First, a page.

Just Culture Enables a Culture of Safety

    Elizabeth Duthie, RN, PhD, told me, “I always like to tell clinicians who are joining us that we expect that despite their best well-intentioned efforts, that errors are going to occur. Because that’s what happens to humans.” Dr. Duthie, Director of Patient Safety at Montefiore Medical Center, Bronx, NY, discusses how important a just culture is to creating a culture of safety. “If something bad happens, we want to learn from it,” she says—and in the absence of a just culture, many risks and near-misses go unreported. Dr. Duthie emphasizes that clinicians and staff need to experience psychological safety to report, and also to see the benefits of reporting risks. This includes knowing they can count on reliable follow-up: “When they put in an event report and it goes into a black hole and they never hear back from it, it says to them, ‘What I have to say doesn’t matter.’”

    While just culture has always been critical to safety culture, many are particularly aware of this need today, given the recent criminal conviction of a former nurse for a medical error, which Dr. Duthie and I discussed. To learn more about the journey to a just culture, listen to my interview with Dr. Duthie.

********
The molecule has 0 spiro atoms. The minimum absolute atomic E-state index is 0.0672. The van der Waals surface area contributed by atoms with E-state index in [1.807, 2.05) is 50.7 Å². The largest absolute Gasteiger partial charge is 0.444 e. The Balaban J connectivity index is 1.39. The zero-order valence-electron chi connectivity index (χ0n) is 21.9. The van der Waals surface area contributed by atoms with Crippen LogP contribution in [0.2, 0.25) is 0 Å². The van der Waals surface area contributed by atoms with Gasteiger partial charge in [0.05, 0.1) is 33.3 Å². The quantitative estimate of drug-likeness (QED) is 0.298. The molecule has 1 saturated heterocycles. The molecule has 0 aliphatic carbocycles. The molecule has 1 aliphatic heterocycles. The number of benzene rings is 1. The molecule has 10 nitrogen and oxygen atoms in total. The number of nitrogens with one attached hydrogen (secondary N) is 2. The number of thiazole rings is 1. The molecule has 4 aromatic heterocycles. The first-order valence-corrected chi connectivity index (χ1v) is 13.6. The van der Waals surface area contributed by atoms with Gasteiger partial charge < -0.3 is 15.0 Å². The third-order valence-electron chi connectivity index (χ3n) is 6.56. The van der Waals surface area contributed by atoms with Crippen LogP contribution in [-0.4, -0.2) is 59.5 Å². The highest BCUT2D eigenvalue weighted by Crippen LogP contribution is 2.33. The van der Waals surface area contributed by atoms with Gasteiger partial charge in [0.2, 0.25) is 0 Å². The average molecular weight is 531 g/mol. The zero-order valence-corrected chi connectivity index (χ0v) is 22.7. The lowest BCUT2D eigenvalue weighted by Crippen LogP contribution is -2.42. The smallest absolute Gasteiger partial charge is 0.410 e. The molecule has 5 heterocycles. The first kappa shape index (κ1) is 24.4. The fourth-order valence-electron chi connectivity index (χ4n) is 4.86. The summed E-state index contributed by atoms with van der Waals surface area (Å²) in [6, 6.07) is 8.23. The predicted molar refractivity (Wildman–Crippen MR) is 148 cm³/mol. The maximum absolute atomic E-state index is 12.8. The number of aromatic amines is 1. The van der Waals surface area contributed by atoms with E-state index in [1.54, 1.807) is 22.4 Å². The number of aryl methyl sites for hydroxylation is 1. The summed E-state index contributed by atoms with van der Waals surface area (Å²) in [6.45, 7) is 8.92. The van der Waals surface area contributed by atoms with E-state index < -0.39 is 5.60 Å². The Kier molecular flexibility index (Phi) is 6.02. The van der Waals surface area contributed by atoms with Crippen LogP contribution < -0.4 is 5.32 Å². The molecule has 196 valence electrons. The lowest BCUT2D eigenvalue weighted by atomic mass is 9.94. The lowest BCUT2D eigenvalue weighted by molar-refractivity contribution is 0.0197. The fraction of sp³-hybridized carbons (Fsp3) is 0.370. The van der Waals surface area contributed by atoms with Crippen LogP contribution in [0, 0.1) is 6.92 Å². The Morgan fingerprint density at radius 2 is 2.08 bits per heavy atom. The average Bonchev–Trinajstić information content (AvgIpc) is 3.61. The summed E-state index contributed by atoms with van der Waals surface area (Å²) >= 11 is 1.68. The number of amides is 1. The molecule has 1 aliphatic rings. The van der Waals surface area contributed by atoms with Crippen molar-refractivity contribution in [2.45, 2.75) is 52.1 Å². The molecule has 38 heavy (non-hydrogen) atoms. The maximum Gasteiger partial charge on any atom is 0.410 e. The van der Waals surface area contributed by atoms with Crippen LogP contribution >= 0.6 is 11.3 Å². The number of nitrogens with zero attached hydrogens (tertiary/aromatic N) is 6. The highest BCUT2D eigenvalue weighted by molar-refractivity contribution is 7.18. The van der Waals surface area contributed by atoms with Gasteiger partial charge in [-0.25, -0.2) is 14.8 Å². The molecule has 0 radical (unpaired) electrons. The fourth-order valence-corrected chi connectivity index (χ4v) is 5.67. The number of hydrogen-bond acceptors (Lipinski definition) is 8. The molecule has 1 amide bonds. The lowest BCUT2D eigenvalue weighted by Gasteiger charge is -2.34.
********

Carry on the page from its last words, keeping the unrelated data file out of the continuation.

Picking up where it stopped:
The guidelines suggested here are not rules, do not constitute legal advice, and do not ensure a successful outcome. The ultimate decision regarding the appropriateness of any treatment must be made by each healthcare provider considering the circumstances of the individual situation and in accordance with the laws of the jurisdiction in which the care is rendered.

     

  • August 02, 2022 11:05 AM | Anonymous

    David L. Feldman, MD, MBA, FACS
    Chief Medical Officer, The Doctors Company and TDC Group; Senior Vice President, Healthcare Risk Advisors

    Early in the pandemic, I heard an obstetrician say that a medical setting was the last place many patients were willing to go. As a result, he was checking on prenatal patients using telemedicine. With questions about standard of care in mind, I gathered obstetric leaders into a meeting group where providers discussed ways to safely utilize phone and video modalities to continue prenatal care beyond the pandemic. Would this modality, necessary in a time of crisis, be continued in the “new normal”?

    Surgical specialties present an unexpected number of opportunities for remote care, from consultative conversations all the way through postoperative evaluations. For instance, many post-op evaluations can relocate to the telemedicine space, where questions like how the wound looks and drain output can be evaluated.